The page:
Critics of the Spanish government argue that the UN Charter does, in theory, override Spain’s constitution. And a look at Catalan history shows that pro-independence supporters may well have a case for a referendum.

What’s going on?

Catalonia, in the northeast of Spain, has the economically and culturally important Barcelona as its capital. It has a history of autonomy from the rest of Spain stretching back as far as the 10th century, when the previously named County of Barcelona won independence from the Carolingian Empire. But Catalonia, as it is now, has broadly been part of Spain since the 15th century. And the question of its independence has remained ever since.

Most notably, the area was a key Republican stronghold during the Spanish Civil War, but the fall of Barcelona to fascist General Franco marked the end of the nationwide struggle. After that, Franco imposed severe restrictions on Catalonians, not allowing their language to be used, banning pictures and symbols related to Catalan autonomy, and restricting its traditional culture.

After Franco’s death, the newly formed Spanish government granted Catalonia more autonomy in 1978/79. In 2006, the Spanish government passed the Catalan Statute of Autonomy, giving the nation even greater powers over its own laws and finances. But in 2010 the government backtracked; the constitutional court declared 14 parts of the statute “unconstitutional” and restricted the Catalan government. So, the current Catalan independence movement grew, in part, out of this.

Show me the money

Some pro-independence supporters also argue that the Spanish government is trying to keep hold of Catalonia for financial reasons. While the nation only makes up 16% of Spain’s population, it is responsible for:

  • 20% of Spain’s GDP.
  • 25% of Spanish exports.
  • More than 50% of new start up business investment in 2016.

The Catalan government also argued in 2015 that Spain takes between €11-15bn a year more from Catalonia than it puts in. But Madrid disputed this; somewhat paradoxically arguing it only takes €8.5bn a year. Also, the Catalan government has argued that if it did get independence, it would be financially stable due to retaining various international trade deals.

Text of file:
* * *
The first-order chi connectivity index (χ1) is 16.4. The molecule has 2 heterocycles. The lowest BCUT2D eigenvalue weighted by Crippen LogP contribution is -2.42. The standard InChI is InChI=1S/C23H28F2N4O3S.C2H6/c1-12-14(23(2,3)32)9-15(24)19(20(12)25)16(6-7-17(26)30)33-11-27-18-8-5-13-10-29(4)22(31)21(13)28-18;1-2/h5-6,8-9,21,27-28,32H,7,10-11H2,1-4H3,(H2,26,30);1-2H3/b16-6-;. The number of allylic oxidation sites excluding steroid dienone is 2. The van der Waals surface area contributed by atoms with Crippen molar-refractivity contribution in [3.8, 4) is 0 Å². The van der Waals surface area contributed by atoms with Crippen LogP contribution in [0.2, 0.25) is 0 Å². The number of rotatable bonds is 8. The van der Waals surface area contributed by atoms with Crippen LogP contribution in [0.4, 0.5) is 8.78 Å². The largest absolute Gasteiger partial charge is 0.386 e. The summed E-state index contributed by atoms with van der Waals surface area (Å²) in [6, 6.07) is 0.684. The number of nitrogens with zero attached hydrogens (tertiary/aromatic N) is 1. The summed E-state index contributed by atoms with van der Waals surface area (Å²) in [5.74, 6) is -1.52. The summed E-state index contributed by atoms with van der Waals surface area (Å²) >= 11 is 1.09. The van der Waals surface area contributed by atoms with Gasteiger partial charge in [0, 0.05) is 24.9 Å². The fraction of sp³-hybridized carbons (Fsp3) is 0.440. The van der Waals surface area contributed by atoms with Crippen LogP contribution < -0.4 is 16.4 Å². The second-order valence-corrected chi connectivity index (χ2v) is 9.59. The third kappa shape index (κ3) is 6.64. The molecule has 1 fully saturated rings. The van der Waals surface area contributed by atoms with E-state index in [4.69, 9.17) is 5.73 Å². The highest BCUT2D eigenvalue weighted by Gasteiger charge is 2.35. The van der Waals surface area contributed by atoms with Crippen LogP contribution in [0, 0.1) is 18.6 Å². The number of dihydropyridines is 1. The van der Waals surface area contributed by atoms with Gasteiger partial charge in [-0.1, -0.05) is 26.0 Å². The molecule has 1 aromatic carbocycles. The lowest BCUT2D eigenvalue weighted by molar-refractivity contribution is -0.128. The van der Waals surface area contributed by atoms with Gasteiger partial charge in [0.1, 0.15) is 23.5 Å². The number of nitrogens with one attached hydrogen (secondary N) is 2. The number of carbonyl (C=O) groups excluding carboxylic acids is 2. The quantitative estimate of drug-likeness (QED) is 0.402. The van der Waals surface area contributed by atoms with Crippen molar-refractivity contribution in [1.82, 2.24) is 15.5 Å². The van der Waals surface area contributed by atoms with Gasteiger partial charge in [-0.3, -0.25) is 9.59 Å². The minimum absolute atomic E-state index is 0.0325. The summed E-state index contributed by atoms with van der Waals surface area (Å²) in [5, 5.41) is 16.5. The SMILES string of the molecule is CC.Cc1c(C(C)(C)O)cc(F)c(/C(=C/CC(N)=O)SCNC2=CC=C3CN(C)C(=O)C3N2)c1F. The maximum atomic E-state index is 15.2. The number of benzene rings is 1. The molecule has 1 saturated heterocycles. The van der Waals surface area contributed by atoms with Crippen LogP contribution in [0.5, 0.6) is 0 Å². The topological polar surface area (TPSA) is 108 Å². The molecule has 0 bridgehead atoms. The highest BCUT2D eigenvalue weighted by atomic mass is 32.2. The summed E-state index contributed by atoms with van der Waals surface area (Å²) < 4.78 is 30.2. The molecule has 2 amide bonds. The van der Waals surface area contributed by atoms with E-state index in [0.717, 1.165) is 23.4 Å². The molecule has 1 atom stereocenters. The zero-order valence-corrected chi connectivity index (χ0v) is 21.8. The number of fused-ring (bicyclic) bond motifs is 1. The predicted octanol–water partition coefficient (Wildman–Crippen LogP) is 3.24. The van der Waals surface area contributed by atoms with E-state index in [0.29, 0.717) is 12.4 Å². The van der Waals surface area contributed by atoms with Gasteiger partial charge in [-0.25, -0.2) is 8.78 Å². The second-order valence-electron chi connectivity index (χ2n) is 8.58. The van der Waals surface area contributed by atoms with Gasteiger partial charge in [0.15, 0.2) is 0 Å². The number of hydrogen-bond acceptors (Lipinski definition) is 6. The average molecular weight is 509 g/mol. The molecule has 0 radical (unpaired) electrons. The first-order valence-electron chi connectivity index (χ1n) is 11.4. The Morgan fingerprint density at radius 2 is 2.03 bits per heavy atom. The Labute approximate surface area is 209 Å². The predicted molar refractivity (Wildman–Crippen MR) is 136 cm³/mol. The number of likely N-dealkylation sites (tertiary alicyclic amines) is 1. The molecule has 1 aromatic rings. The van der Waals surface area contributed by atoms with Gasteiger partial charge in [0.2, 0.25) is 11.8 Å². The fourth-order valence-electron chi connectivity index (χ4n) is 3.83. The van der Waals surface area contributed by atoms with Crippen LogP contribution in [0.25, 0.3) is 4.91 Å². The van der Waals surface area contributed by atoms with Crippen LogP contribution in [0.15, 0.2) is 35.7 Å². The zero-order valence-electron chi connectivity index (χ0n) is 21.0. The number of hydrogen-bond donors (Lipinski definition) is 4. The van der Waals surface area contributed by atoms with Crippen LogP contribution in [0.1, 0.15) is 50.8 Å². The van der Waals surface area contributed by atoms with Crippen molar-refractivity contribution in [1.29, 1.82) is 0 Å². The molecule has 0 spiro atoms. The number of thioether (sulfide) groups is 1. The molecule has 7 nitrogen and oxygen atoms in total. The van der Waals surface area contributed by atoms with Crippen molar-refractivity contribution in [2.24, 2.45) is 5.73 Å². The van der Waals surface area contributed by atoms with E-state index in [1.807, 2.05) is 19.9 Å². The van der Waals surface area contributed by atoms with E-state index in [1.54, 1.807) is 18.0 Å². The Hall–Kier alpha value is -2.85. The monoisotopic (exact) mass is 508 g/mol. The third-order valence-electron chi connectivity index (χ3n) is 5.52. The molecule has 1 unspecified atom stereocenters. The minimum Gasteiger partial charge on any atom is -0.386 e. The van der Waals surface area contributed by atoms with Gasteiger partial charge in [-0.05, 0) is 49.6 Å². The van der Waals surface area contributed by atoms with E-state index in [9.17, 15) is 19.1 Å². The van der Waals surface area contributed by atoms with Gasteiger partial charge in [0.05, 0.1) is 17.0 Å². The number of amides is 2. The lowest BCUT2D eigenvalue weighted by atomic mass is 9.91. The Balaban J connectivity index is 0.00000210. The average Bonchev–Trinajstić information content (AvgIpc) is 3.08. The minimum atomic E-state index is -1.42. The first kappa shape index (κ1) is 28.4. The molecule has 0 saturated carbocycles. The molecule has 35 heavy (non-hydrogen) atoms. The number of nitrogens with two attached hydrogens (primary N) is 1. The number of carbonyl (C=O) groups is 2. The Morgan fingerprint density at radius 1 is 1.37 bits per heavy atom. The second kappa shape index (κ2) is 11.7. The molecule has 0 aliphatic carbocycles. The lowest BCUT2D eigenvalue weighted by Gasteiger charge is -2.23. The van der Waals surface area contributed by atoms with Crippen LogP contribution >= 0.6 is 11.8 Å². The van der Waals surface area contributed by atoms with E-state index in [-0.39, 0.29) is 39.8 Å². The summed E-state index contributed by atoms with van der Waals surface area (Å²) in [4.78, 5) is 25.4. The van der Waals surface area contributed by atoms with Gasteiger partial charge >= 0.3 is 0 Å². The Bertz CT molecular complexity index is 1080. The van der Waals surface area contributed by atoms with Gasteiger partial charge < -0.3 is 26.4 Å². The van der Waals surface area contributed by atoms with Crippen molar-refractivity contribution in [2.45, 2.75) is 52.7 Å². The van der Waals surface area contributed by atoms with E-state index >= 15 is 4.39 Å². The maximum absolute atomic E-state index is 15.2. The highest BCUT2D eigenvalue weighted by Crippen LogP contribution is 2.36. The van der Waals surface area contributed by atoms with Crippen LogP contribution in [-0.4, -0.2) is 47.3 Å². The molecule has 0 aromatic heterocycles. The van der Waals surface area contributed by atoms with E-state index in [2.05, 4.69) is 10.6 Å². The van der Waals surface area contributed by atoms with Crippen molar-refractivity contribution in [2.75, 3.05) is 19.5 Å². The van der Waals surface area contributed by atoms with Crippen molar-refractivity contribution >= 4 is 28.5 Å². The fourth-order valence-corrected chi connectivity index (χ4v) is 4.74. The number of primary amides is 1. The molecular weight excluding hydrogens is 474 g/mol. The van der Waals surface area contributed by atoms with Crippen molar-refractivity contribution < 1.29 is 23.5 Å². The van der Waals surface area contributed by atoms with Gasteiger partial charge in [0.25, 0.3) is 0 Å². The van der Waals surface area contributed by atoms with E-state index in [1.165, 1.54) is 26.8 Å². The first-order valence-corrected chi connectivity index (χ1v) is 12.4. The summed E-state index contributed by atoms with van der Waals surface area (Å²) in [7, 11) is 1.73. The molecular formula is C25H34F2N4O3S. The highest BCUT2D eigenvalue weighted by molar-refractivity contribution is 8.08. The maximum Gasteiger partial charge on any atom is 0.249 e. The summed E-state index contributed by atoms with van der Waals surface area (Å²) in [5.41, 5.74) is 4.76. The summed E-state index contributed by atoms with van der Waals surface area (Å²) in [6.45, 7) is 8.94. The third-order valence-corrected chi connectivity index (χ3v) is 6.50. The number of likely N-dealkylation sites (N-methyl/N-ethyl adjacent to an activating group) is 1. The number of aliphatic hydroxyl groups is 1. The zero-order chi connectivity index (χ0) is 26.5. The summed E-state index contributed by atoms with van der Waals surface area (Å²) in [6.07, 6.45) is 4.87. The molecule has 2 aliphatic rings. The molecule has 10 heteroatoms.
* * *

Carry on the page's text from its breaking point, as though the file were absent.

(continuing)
Spain and Catalonia: a question for all of us

But it’s the cultural identity and politics of Catalonia which is at the heart of many pro-independence supporters’ arguments. As Teresa Forcades wrote in The Guardian:

Many in Catalonia expect that [independence] will elicit a political debate from the bottom up that could radically rethink our economic system, so that in the new Catalonia people and their basic needs cannot be treated as commodities… My other motivation in wanting independence for Catalonia is the fostering of cultural diversity… Our language and traditions are the result of complex processes of cultural cross-fertilisation and, as long as they are alive, I expect them to continue happily resisting rigid definition.

With just over a fortnight to go until the nation’s planned independence referendum, the situation is fluid. There are numerous comparisons that can be drawn from Catalonia’s desire for independence and Scotland’s: a long, complex history; an autonomous, culturally diverse population and a central government seen by many as ineffective and ‘unionist’.

But, with its current actions and position, the Spanish government is developing a worryingly authoritarian stance. With the intervention of Sturgeon’s government, May must now step in with some diplomatic force. Catalonian’s have a right to self-determination, like every person on the planet. And regardless of the outcome on 1 October, this country’s history shows that its people have a right to be asked the question in the first place.